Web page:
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Man detained, handed to ICE by Rutgers police has yet to be deported

Rutgers policy requires the Rutgers University Police Department (RUPD) to inform Immigration and Customs Enforcement (ICE) of any person arrested for a serious crime, such as DUI, found in connection with immigration issues, RUPD said in an email.  – Photo by Flickr

A South Brunswick man has not been deported after an arrest made by officers from the Rutgers University Police Department (RUPD) landed him in an Immigration and Customs Enforcement (ICE) facility. 

RUPD confirmed that two of its officers arrested Luis Alberto López on Sept. 29 in an email. He was accused of driving under the influence (DUI) and handing over fake identification, according to an article from Telemundo

The email added that University policy requires it notify ICE of any person arrested for a serious crime, such as DUI, found in connection with immigration issues. New Jersey has enforced this policy since it was first implemented in 2007, according to the article.

Earlier this month, New Jersey Attorney General Gurbir Grewal announced plans to revisit the state’s relationship with immigration officers as early as next month because it does not reflect the realities of today, according to an article from Whyy.

The 2007 directive requires that state law enforcement officials inquire about an individual's immigration status after they have been arrested on serious criminal charges. They are to notify ICE, the prosecuting agency and the court if there is reason to believe that the arrestee may be an undocumented immigrant, according to the directive. 

“If federal immigration authorities have a criminal warrant and they need our assistance in executing criminal warrants, we’ll cooperate,” Grewal said in the article. “But we’re not here as state law enforcement officers to enforce civil immigration laws.”

López said RUPD held him for approximately 10 hours before handing him over to ICE. He currently sits at an immigration prison in Elizabeth, N.J. and has been there for approximately the past month, according to Telemundo.

“We work hard to encourage minority communities to come out of the shadows to report crimes,” Grewal said in the article. “And when they feel that they can’t come and report a crime because we may somehow enforce federal civil immigration laws, that makes it harder for the troopers in the state and 30,000 plus law enforcement officers to do their jobs.”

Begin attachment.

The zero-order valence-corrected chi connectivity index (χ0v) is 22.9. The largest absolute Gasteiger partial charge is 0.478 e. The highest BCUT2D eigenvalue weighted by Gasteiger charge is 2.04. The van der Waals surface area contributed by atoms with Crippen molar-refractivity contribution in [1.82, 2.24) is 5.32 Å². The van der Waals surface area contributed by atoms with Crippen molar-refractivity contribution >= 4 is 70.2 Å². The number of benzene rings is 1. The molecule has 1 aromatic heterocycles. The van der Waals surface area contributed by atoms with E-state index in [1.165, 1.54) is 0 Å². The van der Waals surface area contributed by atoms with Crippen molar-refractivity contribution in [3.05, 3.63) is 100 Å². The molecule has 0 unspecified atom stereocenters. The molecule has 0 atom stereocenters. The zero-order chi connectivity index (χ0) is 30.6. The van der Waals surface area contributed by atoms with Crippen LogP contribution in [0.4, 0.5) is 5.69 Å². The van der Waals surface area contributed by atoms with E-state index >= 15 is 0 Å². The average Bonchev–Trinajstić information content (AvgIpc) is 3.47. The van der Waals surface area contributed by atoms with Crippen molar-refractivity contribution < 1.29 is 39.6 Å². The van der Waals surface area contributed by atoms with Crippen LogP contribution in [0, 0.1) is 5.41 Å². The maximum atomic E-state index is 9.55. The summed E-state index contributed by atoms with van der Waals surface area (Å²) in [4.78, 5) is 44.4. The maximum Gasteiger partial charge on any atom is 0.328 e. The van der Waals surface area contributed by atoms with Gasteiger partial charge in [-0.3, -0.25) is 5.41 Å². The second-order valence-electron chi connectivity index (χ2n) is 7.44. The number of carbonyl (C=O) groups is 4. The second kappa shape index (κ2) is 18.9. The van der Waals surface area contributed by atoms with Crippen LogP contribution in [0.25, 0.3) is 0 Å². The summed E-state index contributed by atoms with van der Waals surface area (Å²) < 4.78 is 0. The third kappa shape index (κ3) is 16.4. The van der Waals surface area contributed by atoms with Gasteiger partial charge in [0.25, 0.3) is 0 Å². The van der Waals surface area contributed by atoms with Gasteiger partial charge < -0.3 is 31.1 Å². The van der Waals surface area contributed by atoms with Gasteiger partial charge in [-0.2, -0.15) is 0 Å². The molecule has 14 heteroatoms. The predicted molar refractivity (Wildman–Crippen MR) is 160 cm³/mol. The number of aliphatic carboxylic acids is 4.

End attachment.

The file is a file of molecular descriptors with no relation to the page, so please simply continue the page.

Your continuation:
Activists have taken issue with how RUPD handled the situation. They claim officers did not make note of Lopez’s legal status prior to the arrest, according to Telemundo.

They also claimed this goes against the University’s sanctuary status, but University President Robert L. Barchi has yet to make an announcement in regard to such status, and as of 2016, omitted the word “sanctuary” from a University-wide statement establishing Rutgers as a safe haven for undocumented students, according to The Daily Targum

“I sent out a letter to all of our campus community at the beginning of this semester indicating we are a safe haven for our immigrant students — and all of our students — and that we will continue to be so, that we will protect their privacy, that we will not release information unless we’re required to do so by subpoena or court order,” Barchi said at the time. “We will continue to be as supportive of them as we possibly can.”

At the time of the announcement, David Hughes of American Association of University Professors-American Federation of Teachers Rutgers told the Targum that Barchi’s actions effectively meant Rutgers is a sanctuary campus. 

“That is the threshold, that is the mark of a sanctuary campus as established by Columbia (University) and a number of other institutions,” Hughes said at the time. “I want to commend you for that. I think this is a tremendously bold step and I think this puts Rutgers in the tradition of its founders.”

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